Thomas after Wildflower four-peat

Popular triathlete has been beset by injuries, surgeries since winning his third straight Wildflower in 2013

jscroggin@thetribunenews.comMay 1, 2014 

Jesse Thomas celebrates his 2012 win in the Wildflower Triathlon Longcourse championship with fans at the finish line.

JAYSON MELLOM — The Tribune

Since bursting on the scene as a complete unknown three years ago, pro triathlete Jesse Thomas has run through the Wildflower Triathlon Festival long course like a buzz saw, winning three straight times.

He’s fashioned an identity out of the drug store aviator shades he donned in that first victory and his affable nature and comedic flair have won him a legion of fans.

But attempting to make history on a course dramatically altered by drought conditions, Thomas may face the longest odds of his Wildflower career Saturday when he makes a run at a fourth consecutive victory at Lake San Antonio.

“A lot of people would think I’d have more pressure coming into the race because I’ve won the last few years,” Thomas said, “but it almost feels like my home course. I can go out there and a lot of people know who I am, and a lot of the people cheering for me will know the story of what’s happened the past year and will just be excited that I’m back racing.”

It’s been a trying, yet rewarding year for Thomas.

He hasn’t raced since finishing the 1.2-mile swim, 56-mile bike ride and 13.1-mile run first at Wildflower last year in 4 hours, 2 minutes, 19 seconds, during which he ran with a stress fracture requiring surgery in his foot.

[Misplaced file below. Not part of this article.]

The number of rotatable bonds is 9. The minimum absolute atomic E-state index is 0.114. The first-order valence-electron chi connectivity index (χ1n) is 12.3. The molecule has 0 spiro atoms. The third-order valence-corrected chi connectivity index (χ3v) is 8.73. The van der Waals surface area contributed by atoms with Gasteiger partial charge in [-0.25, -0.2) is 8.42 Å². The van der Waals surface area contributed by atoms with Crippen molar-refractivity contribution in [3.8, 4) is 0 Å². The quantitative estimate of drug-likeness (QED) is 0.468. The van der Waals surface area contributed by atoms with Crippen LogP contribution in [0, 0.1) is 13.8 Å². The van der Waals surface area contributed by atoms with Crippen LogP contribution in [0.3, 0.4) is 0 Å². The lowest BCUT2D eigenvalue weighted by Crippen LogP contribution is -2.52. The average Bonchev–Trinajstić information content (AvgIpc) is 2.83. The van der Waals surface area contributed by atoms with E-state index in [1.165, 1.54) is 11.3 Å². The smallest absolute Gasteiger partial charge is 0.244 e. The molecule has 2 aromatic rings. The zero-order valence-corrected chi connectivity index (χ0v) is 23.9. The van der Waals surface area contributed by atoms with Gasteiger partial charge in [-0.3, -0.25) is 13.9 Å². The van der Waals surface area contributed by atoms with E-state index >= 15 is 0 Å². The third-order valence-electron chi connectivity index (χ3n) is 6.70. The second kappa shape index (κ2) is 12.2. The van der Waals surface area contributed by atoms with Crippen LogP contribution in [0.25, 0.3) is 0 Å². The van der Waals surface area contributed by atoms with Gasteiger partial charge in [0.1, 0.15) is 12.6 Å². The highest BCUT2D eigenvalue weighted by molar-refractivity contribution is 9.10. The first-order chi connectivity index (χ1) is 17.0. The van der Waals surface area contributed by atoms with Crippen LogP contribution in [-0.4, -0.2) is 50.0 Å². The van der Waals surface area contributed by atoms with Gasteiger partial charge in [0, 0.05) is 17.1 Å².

Rehab was arduous and riddled with setbacks, and just as he was about ready to return in February, the surgery had not healed as hoped and his comeback was delayed another 10 weeks as Thomas went back under the knife.

The delay forced him to pull out of a planned event in March, and he comes into Saturday’s race “in by far the worst running shape I’ve ever been in,” Thomas said.

Wildflower is “going to be a little bit of a ‘Gong Show’ for me,” he added, “but it’s rare that you get a race — whether you’re a pro or an age-grouper — where you’re at the peak of your form. There is always something that happens.”

Struggling through injury has made the past year feel like an eternity. In other ways, however, it’s sped by.

Thomas and wife Lauren Fleshman, herself a two-time U.S. champion in the women’s 5,000 meters beset by injury, welcomed son Jude, who turns one in early June.

And the couple’s gluten-free and dairy-free snack brand, Picky Bars, has also taken off, providing Thomas and Fleshman with a distraction from their frustrating injuries.

So, while Thomas has been doing outdoor running training for less than two weeks and hasn’t run more than nine miles in a single session, his sights are set more on finishing than winning.

But the fact remains, if he somehow finds a way to win again, he will become the first person in the 33-year history of the event to win four in a row and will have an argument to be considered the best male winner in Wildflower history.

“I have heard that,” Thomas said, “and I definitely know that, and I guess I’ve thought about it, but the reality of my situation is that while I would never write myself off in any contest, the win is definitely the biggest longshot it’s been.